I've seen barns advertise a horse for sale for an inflated price, then advertise that it's been sold, but the whole time they had a buyer (usually their own client who paid less); so it was just a fake sale ad used as advertising and puffery for higher volume/dollar sales for the barn. If I see a random sale ad for 20k and then a "Sold!" on it, I have no idea if that horse sold for 20k, 18k, or 4k. So if that's what your guideline is for pricing, no wonder it's out of whack.

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                        • #32
                          Yes, I think a lot of people adverise a horse at a certain price to set a public value for their breeding or training program, and sell for a lot less. So both buyer and seller can say the horse is "really" worth $20,000 when the real price was $5000.

                          Price inflation by knowledgeable trainers is also one thing, usually strategic. Price inflation from some backyard doofus is another thing. The "why" is going to be different in each of these cases.

                          Comment


                          • #33
                            Yup. This drives me nuts.You have NO IDEA how a horse is going to pan out in the hunt field until you're about six hunts into the experience. You cannot replicate the hunt experience without, well, hunting!
                            Originally posted by Dutchmare433 View Post

                            Re: fox hunters...I think people who have never been hunting don't think about what the horses need to be able to cope with. They think it's like a hunter pace with some dogs. But once you've hunted, you know those good-minded horses are worth their weight in gold, even though they aren't commanding the prices of competive jumpers or Dressage horses. It's similar with trail horses.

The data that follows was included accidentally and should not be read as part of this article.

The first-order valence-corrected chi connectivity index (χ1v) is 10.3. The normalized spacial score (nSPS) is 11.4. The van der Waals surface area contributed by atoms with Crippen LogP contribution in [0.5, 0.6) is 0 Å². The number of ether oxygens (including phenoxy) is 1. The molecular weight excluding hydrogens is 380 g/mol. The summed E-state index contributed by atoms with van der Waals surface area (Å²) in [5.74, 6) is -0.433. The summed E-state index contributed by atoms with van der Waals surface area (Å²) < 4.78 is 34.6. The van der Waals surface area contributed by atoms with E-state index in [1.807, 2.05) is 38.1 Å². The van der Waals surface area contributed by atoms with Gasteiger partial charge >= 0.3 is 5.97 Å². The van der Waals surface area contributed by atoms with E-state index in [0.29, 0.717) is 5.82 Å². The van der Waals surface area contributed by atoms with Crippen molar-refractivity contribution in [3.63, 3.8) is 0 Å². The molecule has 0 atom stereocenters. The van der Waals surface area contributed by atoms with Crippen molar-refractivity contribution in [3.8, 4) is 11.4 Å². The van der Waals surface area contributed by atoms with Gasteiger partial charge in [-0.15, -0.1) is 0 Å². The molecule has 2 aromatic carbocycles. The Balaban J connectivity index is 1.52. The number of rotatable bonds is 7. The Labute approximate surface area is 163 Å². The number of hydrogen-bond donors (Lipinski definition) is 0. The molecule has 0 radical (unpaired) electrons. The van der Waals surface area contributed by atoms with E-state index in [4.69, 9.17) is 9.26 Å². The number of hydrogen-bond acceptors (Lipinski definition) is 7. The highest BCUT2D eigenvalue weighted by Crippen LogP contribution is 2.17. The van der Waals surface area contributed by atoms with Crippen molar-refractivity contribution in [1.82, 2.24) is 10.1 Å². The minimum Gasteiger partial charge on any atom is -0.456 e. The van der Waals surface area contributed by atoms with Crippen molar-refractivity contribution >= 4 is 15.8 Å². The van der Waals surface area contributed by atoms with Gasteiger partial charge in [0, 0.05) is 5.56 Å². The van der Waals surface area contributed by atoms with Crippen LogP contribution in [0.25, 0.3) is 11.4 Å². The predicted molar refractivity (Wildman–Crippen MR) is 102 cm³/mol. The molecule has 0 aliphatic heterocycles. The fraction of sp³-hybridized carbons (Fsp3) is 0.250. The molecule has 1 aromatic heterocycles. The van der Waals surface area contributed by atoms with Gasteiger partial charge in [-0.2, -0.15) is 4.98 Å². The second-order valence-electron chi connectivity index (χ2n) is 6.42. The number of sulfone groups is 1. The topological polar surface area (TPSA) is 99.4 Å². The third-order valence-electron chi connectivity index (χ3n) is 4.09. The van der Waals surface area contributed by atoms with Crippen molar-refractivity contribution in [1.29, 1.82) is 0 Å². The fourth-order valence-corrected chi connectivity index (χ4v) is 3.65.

Equine Ink - My soapbox for equestrian writings & reviews.
                            EquestrianHow2 - Operating instructions for your horse.

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                            • #34
                              I had someone tell me they were going to LEASE their pony out for 30k.

                              The pony was was super sweet, but was terrible with kids and would take off on them. No real show experience, too quick to be a hunter, and couldn't jump the pony jumpers. Not safe on trails, lived on a calming supplement, and needed maintenance to get her lead changes. Not saying this pony wasn't amazing for this family, but to basically want some small adult to lease this pony and ride it for fun for a year and pay them an exorbitant amount of money so they could get another horse just didn't sit right with me.

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                              • #35
                                Originally posted by Scribbler View Post
                                Yes, I think a lot of people adverise a horse at a certain price to set a public value for their breeding or training program, and sell for a lot less. So both buyer and seller can say the horse is "really" worth $20,000 when the real price was $5000.

                                Price inflation by knowledgeable trainers is also one thing, usually strategic. Price inflation from some backyard doofus is another thing. The "why" is going to be different in each of these cases.
                                Well, that's my point. The "backyard doofus," as you call them, has no idea how to value their horses for the market because they don't know what actual purchase prices are. All they see are adds for an 'x' kind of horse for 20k, and price their horse accordingly.

                                Nice snobbery you got going on, but plenty of trainers are asking and expecting too much for their horses, not just an equestrian selling their own horse that they keep at a barn at their house. And then there are the 6 figure asks by large sale barns for horses who walk out of the stall lame.

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                                • #36
                                  Originally posted by punchy View Post